To the Editor:—
We read with interest the article by Dr. Brimacombe et al.1
regarding the new insertion technique of the ProSeal™
laryngeal mask airway (PLMA; Laryngeal Mask Company North America, San Diego, CA). The authors describe a gum elastic bougie (GEB)–guided insertion technique and demonstrate that the new insertion technique is more frequently successful than the (manufacturer-recommended) digital or introducer tool techniques. The GEB-guided insertion technique—a Seldinger technique—optimizes the PLMA insertion attempt: The mask easily negotiates the palatopharyngeal interface without folding over and is directed into the esophagus. In addition, the drain tube is aligned with the esophagus, optimizing orogastric tube insertion.
A potential disadvantage of the GEB-guided technique is that an assistant is needed to stabilize the PLMA at the proximal end while the intubator feeds 5–10 cm of GEB in the esophagus.
We describe an unassisted GEB-guided insertion technique of the PLMA and comment on our clinical experience. We modified the original approach1
to perform the unaided technique:
1. The PLMA was primed by inserting the GEB in the drain port such that 22 cm of the GEB was protruding from the distal end of the drain tube. This was realized by aligning the first GEB marking to the proximal end of the drain tube.
2. The GEB and PLMA were held as a unit with the dominant hand (fig. 1
). The straight end of the GEB was inserted into the esophagus 5–10 cm under visualization during a gentle laryngoscopy.
3. After the removal of the laryngoscope, the PLMA was positioned at the mouth opening. Before advancing the PLMA, the GEB position was confirmed by inserting an extra 3–5 cm into the esophagus.
4. Using the standard digital technique, the PLMA was inserted over the GEB with the dominant hand while the GEB was stabilized with the nondominant hand.
We used this technique in 10 successive male patients (American Society of Anesthesiologists physical status I or II; age, 20–80 yr) scheduled to undergo orthopedic procedures for which intubation was not required. We inserted the PLMA in the first attempt and confirmed effective ventilation by the same criteria as Brimacombe et al.
A gentle laryngoscopy does not usually allow visualization of the esophagus. The insertion of the GEB behind the larynx is blind and defined by the ability to feed the desired length of GEB without resistance. In our group, we marked the straight end of the GEB at 5 and 10 cm with a sterile marker and confirmed under direct visualization that the GEB was inserted close to or at the 10-cm mark. Misplacement of the GEB occurred in one patient outside this group when less GEB length was protruding from the PLMA and less than 5 cm was inserted retrolaryngeal. In this case, the tip was inserted in a perilaryngeal elastic structure (pyriform sinus), and the malposition was diagnosed before PLMA insertion as a failure of the GEB to advance (“elastic resistance” in step 3). We consider this step necessary because oropharyngeal tissues recover to their original features after laryngoscopy and may pull the GEB out of the esophagus a couple of centimeters. From the initial straight shape during laryngoscopy and insertion, the GEB assumes a curved shape during PLMA insertion because it molds to solid oropharyngeal structures (hard palate, posterior pharynx).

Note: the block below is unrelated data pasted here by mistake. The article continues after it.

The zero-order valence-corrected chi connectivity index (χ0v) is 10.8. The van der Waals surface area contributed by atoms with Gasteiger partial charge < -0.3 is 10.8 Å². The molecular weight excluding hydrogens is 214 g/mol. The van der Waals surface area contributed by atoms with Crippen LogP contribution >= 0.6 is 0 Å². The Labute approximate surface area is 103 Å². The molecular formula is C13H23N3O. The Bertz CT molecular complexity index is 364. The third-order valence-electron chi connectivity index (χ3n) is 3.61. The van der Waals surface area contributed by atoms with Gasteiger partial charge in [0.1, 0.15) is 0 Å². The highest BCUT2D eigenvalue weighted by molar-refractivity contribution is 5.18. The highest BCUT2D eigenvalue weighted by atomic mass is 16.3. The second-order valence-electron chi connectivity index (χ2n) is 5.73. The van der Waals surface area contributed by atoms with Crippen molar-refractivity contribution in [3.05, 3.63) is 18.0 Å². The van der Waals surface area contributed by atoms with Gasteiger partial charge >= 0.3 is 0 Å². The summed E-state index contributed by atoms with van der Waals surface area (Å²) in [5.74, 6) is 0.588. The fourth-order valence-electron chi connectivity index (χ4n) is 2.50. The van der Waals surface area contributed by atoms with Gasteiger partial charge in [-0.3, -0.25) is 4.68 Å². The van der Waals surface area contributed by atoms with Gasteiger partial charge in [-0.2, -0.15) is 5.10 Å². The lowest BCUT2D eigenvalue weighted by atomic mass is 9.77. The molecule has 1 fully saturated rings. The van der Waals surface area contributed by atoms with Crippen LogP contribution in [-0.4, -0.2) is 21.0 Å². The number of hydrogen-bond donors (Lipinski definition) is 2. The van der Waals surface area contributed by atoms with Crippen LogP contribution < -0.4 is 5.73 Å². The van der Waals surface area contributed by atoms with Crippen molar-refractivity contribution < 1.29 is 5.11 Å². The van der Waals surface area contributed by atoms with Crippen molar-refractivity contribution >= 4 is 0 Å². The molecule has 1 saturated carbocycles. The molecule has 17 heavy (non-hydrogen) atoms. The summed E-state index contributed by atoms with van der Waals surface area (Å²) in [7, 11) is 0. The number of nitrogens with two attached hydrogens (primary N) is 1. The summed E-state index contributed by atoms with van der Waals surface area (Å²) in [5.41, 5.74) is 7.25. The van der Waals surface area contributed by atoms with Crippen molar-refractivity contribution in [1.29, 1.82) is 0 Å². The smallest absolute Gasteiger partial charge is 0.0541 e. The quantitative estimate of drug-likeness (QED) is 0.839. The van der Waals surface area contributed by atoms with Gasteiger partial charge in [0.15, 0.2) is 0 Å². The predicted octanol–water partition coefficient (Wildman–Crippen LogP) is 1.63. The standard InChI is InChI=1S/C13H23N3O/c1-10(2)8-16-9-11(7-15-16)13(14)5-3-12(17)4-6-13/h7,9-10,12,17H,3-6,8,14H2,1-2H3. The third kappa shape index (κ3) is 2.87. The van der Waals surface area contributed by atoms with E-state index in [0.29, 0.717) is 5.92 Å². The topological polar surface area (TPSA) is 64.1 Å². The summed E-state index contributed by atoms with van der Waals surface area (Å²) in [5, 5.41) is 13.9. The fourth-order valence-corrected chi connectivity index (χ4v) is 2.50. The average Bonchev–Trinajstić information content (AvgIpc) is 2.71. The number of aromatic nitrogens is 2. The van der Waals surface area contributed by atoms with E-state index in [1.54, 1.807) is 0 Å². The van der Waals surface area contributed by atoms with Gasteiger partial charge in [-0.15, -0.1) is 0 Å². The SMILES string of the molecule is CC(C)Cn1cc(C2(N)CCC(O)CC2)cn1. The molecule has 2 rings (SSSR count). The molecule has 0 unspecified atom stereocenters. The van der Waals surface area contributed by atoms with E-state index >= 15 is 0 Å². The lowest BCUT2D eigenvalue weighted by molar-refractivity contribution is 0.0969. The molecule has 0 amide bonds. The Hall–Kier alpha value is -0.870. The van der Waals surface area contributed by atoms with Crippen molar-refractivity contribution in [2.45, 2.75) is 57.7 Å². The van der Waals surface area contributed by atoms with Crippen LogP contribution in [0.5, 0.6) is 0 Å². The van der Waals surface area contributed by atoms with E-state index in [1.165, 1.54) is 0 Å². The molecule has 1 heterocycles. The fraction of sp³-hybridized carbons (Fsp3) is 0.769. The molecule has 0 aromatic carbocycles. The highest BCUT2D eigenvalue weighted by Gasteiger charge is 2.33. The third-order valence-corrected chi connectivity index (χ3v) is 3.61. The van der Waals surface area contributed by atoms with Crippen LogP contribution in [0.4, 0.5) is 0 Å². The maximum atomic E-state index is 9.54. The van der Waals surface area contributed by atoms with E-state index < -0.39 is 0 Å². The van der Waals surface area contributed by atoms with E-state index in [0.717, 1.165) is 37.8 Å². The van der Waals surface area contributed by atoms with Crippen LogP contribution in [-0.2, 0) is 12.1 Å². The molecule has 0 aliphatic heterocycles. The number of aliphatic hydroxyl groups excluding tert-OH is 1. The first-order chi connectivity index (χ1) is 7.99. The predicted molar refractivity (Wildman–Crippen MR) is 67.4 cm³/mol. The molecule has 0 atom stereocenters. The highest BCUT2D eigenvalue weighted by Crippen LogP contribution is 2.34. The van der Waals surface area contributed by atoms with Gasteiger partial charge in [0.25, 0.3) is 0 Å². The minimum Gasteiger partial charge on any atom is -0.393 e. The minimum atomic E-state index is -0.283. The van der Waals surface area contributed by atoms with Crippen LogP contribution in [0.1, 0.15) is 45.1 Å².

A limitation of our technique is the fact that the nondominant hand may be used during PLMA insertion to extend the head or for a jaw lift. In these cases, the GEB cannot be stabilized without an assistant and may be further inserted in the esophagus with the PLMA. Our technique must be validated in a large group of patients.
The assisted and unassisted GEB-guided PLMA techniques may be used in critical situations when an unexpected difficult airway is encountered or an optimized first insertion attempt is preferred.2
The GEB-guided PLMA technique has relevance as a teaching tool for the PLMA index finger technique because the smooth ride assured by the GEB should be reproduced with the standard insertion attempt.
The PLMA is a versatile device both in the operating room and outside the operating room. It was used as a rescue airway in an obstetric patient,3
in a patient with lingual tonsillar hyperplasia,4
in obese patients,5
in the intensive care unit,6
and in patients with manual in-line stabilization.7
The GEB-guided PLMA techniques warrant further research regarding GEB esophageal insertion in a patient with full stomach, the interaction with cricoid pressure, and the impact of these techniques on the unstable cervical spine.
Adrian A. Matioc M.D.,*
George A. Arndt M.D.
* Veterans Affairs Medical Center and University of Wisconsin, Madison, Wisconsin. email@example.com
1. Brimacombe J, Keller C, Judd DV: Gum elastic bougie–guided insertion of the ProSeal™ laryngeal mask airway is superior to the digital and introducer tool techniques. Anesthesiology 2004; 100:25–9
2. Brimacombe J, Lim Y, Keller C: ProSeal exchange using gum elastic bougie in the lateral body position. Anesthesia 2003; 58:1133–4
3. Awan R, Nolan JP, Cook TM: The use of Proseal LMA for airway maintenance during emergency Caesarean section after failed tracheal intubation. Br J Anaesth 2004; 92:140–3
4. Rosenblatt WH: The use of the LMA-ProSeal in airway resuscitation. Anesth Analg 2003; 97:1773–5
5. Keller C, Brimacombe J, Kleinsasser A, Brimacombe L: The laryngeal mask airway ProSeal as a temporary ventilatory device in grossly and morbidly obese patients before laryngoscope-guided tracheal intubation. Anesth Analg 2002; 94:737–40
6. Nixon T, Brimacombe J, Goldrick P, McManus S: Airway rescue with ProSeal laryngeal mask airway in the intensive care unit. Anesth Intensive Care 2003; 31:475–6
7. Asai T, Murao K, Shingu K: Efficacy of the ProSeal laryngeal mask airway during manual in line stabilization of the neck. Anaesthesia 2002; 918–920
© 2004 American Society of Anesthesiologists, Inc.